In 2020, the Indigenous Foods Knowledges Network (IFKN) initiated a comparative study of COVID-19 impacts on Indigenous food access, security, and sovereignty in Alaska and the Southwest U.S. This project aims to understand the impact of COVID-19 on Indigenous food security and food systems, with a focus on identifying innovations that have supported access to food, including Indigenous foods, since the start of the pandemic.
This project employs a community-driven methodology involving Indigenous research partners from Alaska and the U.S. Southwest. A research advisory committee (RAC) comprised of members of the existing Indigenous Foods Knowledges Network (IFKN) is guiding project design, implementation, and dissemination of results. Information is being collected through remotely conducted interviews with around 35 subject matter experts from the Arctic and Southwest. Thematic coding and analysis will allow us to identify commonalities and differences between communities and across the two regions. Participants will have the chance to review and contribute to the analysis. This project will provide a baseline assessment of the impact of COVID-19 on subsistence practices, traditional food knowledge, and food access. Improved understanding of the obstacles to food security and the resiliencies in Indigenous foodways will enable both communities and policy makers to plan proactively for future adverse events.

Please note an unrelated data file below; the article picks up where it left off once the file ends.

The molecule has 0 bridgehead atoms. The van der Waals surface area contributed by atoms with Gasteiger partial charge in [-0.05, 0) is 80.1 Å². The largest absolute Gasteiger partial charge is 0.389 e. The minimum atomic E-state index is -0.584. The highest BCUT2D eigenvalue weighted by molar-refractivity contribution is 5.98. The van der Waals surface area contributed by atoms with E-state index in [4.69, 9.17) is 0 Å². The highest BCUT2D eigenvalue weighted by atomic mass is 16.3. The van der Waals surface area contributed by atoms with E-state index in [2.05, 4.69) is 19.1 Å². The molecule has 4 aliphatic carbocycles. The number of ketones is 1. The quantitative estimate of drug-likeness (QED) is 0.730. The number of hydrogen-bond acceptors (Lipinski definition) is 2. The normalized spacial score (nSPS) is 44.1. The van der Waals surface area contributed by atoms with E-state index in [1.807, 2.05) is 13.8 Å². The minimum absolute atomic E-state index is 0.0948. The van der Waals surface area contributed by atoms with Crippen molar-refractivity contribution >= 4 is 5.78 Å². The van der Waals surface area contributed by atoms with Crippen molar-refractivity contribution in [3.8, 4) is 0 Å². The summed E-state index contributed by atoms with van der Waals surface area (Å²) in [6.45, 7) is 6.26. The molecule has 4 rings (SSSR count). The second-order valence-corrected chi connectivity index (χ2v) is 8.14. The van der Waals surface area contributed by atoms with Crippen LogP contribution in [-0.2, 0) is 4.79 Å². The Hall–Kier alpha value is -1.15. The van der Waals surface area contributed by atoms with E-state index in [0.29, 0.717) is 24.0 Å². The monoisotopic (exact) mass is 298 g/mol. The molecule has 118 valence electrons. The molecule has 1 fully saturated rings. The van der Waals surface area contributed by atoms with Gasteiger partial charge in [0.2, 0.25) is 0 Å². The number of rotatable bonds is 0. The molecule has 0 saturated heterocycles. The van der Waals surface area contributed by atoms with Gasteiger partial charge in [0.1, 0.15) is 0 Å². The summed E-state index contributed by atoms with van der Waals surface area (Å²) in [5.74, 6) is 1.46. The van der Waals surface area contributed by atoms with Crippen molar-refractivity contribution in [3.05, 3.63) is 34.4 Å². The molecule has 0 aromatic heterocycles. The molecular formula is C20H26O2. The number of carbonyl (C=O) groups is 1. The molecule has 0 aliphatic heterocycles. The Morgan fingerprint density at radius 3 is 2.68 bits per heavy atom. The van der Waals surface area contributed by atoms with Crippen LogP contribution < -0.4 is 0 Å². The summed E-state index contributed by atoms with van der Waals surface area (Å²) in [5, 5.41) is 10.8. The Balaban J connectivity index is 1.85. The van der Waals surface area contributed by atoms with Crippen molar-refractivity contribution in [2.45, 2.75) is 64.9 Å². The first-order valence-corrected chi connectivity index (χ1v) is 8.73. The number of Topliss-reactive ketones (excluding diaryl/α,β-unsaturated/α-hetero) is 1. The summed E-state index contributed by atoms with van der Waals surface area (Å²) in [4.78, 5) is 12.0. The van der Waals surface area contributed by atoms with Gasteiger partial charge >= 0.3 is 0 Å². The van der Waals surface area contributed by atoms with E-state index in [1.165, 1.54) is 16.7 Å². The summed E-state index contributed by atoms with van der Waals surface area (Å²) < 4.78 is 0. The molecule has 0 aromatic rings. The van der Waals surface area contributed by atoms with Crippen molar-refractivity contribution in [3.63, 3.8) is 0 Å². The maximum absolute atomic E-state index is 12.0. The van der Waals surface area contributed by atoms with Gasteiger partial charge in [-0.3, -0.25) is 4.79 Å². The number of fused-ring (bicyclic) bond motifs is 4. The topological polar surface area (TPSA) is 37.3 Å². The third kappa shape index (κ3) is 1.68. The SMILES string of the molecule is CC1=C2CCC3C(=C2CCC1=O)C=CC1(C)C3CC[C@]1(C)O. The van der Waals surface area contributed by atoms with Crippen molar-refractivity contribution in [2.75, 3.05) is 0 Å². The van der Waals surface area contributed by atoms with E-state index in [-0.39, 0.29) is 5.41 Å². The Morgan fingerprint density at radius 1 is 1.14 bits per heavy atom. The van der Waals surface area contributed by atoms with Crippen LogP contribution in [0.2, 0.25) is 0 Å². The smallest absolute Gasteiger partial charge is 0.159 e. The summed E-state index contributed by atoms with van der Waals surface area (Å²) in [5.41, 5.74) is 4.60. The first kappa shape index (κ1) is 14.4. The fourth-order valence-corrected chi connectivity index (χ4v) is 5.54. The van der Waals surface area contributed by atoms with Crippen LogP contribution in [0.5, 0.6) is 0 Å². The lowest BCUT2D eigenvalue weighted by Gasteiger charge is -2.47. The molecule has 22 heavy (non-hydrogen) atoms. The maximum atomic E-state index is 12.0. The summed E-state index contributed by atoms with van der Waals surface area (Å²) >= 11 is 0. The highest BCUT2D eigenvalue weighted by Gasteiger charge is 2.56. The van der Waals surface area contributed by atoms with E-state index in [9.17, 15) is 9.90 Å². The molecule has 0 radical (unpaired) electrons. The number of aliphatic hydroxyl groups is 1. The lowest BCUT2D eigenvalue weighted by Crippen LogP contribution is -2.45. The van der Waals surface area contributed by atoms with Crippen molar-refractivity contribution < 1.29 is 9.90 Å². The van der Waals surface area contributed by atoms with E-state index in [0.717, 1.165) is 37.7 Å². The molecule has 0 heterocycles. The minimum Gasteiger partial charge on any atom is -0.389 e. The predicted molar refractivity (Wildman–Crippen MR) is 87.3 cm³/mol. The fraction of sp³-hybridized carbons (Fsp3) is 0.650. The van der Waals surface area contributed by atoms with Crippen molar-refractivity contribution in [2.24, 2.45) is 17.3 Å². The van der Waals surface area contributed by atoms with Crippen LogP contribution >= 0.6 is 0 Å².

The project is funded by the NSF Office of Polar Programs (Arctic Social Sciences) program under a collaborative Rapid Response Research (RAPID) award (award numbers 2035161, led by Dr. Stephanie Russo Carroll, and 2035233, led by Dr. Noor Johnson).